Apple isn’t a stranger to patent lawsuits, so it shouldn’t come as a surprise that the company is accused once more of patent infringement. What’s interesting about the case brought up by Anne Arbor from infrared laser startup Omni MedSci is that this is the second time the tech titan is being brought to court for using another company’s heart monitoring technology.
Arbor is accusing Apple of knowingly infringing on their patent-pending laser technology and claims that their tech was used in every Apple watch since the Series 1. The technology was invented by Omni MedSci employee Dr. Mohammed Islam in 2012 and he filed a patent application for the tech the same year.
According to Omni MedSci, Apple noticed the tech patent and invited Dr. Islam to talk about the possibility of licensing or acquiring the patent and patent-pending technology. However, the company changed its mind on the possibility of collaboration, but only after Dr. Islam had given the company important data about the technology and shared the published patent applications with them.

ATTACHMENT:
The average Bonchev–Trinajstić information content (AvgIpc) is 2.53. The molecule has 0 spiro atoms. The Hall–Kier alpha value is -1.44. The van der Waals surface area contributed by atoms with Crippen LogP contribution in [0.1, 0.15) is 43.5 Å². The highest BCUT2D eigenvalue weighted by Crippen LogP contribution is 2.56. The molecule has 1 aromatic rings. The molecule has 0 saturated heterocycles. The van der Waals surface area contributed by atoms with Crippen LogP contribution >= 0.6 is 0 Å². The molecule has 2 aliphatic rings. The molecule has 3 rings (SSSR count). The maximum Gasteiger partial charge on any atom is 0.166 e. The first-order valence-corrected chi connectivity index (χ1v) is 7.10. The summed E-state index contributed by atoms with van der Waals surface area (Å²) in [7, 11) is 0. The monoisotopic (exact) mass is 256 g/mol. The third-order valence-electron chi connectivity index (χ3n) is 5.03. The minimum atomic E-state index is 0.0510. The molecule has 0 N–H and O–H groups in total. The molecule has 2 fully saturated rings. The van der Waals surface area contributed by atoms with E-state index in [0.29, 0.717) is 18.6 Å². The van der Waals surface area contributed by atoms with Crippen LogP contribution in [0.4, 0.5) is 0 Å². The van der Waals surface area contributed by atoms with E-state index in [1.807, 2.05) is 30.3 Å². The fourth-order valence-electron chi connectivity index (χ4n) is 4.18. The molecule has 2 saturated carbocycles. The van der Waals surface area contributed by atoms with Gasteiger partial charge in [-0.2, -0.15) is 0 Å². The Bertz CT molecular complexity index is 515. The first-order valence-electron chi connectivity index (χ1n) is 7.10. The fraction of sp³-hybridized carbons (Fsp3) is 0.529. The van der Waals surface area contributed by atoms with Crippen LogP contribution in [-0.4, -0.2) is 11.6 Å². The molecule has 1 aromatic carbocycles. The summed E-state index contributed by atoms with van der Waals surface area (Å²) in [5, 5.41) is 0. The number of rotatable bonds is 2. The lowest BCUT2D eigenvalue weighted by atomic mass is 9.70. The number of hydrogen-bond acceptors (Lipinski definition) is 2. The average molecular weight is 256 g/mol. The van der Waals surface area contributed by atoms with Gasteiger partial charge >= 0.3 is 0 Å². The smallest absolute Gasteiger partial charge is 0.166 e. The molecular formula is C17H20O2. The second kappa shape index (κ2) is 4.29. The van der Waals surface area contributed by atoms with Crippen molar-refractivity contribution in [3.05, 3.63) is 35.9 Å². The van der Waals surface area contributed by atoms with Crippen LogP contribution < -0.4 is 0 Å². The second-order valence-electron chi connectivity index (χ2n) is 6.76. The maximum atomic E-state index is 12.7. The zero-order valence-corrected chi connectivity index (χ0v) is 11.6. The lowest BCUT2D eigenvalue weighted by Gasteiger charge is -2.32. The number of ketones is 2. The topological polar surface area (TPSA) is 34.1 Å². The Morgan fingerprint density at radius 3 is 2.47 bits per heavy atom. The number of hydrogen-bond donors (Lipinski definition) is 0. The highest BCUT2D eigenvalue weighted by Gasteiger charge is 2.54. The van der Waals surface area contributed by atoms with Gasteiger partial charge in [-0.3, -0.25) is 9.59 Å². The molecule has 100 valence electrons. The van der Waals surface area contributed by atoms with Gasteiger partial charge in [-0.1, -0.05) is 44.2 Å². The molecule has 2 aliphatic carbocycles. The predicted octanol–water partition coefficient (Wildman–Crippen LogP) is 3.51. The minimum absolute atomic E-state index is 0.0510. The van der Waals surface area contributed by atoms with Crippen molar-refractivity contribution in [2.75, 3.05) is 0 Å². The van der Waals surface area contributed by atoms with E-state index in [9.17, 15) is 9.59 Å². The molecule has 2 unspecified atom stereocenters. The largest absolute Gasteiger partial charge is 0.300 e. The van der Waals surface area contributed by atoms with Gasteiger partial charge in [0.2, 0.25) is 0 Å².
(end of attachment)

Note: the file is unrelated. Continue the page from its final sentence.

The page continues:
Dr. Islam has emails to support the claim, including transcripts detailing how he sent Apple two of the issued patents and copies of the permitted claims for the other two. To these emails, an Apple employee replied, “[Apple does not] wish to receive any information about any of your IP (Intellectual Property).” The lawsuit naturally concludes that “based on the communications and meetings between Dr. Islam and Apple personnel, Apple knew of its infringement of the Patents-in-Suit or was willfully blind to its infringement.”
If Apple is found guilty, the company will have to pay damages to Omni MedSci. In a similar case two years ago, Valencell sued Apply for deceit and patent infringement regarding their heart rate sensor. The claimant said that Valencell’s white papers, the reports that detail how the tech works, were downloaded by Apple employees under fake names, breaching a contract signed when downloading said papers.